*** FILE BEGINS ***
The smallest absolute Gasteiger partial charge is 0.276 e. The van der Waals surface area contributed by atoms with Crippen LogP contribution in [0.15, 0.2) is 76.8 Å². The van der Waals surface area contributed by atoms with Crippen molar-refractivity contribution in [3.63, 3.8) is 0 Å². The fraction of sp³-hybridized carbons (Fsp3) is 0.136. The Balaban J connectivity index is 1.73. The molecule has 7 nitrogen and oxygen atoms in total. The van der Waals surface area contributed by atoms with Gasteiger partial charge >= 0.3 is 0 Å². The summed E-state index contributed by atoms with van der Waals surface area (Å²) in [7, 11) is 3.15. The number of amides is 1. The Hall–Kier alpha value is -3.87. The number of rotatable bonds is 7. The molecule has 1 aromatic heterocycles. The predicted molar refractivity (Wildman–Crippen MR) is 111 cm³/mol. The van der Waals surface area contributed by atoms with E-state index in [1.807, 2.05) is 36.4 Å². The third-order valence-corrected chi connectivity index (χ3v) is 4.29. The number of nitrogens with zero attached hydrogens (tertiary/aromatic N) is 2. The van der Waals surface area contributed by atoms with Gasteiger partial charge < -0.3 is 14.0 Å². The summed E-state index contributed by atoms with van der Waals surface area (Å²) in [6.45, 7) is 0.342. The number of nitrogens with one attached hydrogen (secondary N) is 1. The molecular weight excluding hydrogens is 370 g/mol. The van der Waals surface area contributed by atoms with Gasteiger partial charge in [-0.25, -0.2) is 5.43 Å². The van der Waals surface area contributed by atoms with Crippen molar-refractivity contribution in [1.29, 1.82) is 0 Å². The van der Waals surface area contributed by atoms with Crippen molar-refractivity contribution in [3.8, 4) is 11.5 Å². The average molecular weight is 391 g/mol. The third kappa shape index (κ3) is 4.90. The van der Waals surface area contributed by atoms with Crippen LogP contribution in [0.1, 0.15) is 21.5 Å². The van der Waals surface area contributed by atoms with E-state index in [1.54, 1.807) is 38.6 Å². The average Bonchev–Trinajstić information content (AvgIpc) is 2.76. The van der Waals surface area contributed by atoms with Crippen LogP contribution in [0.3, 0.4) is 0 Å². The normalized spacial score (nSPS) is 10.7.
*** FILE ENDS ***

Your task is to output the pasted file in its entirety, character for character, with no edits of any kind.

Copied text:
The smallest absolute Gasteiger partial charge is 0.276 e. The van der Waals surface area contributed by atoms with Crippen LogP contribution in [0.15, 0.2) is 76.8 Å². The van der Waals surface area contributed by atoms with Crippen molar-refractivity contribution in [3.63, 3.8) is 0 Å². The fraction of sp³-hybridized carbons (Fsp3) is 0.136. The Balaban J connectivity index is 1.73. The molecule has 7 nitrogen and oxygen atoms in total. The van der Waals surface area contributed by atoms with Gasteiger partial charge >= 0.3 is 0 Å². The summed E-state index contributed by atoms with van der Waals surface area (Å²) in [7, 11) is 3.15. The number of amides is 1. The Hall–Kier alpha value is -3.87. The number of rotatable bonds is 7. The molecule has 1 aromatic heterocycles. The predicted molar refractivity (Wildman–Crippen MR) is 111 cm³/mol. The van der Waals surface area contributed by atoms with E-state index in [1.807, 2.05) is 36.4 Å². The third-order valence-corrected chi connectivity index (χ3v) is 4.29. The number of nitrogens with zero attached hydrogens (tertiary/aromatic N) is 2. The van der Waals surface area contributed by atoms with Gasteiger partial charge < -0.3 is 14.0 Å². The summed E-state index contributed by atoms with van der Waals surface area (Å²) in [6.45, 7) is 0.342. The number of nitrogens with one attached hydrogen (secondary N) is 1. The molecular weight excluding hydrogens is 370 g/mol. The van der Waals surface area contributed by atoms with Gasteiger partial charge in [-0.25, -0.2) is 5.43 Å². The van der Waals surface area contributed by atoms with Crippen molar-refractivity contribution in [1.29, 1.82) is 0 Å². The van der Waals surface area contributed by atoms with Crippen molar-refractivity contribution in [3.8, 4) is 11.5 Å². The average molecular weight is 391 g/mol. The third kappa shape index (κ3) is 4.90. The van der Waals surface area contributed by atoms with Crippen LogP contribution in [0.1, 0.15) is 21.5 Å². The van der Waals surface area contributed by atoms with E-state index in [1.54, 1.807) is 38.6 Å². The average Bonchev–Trinajstić information content (AvgIpc) is 2.76. The van der Waals surface area contributed by atoms with Crippen LogP contribution in [0.3, 0.4) is 0 Å². The normalized spacial score (nSPS) is 10.7.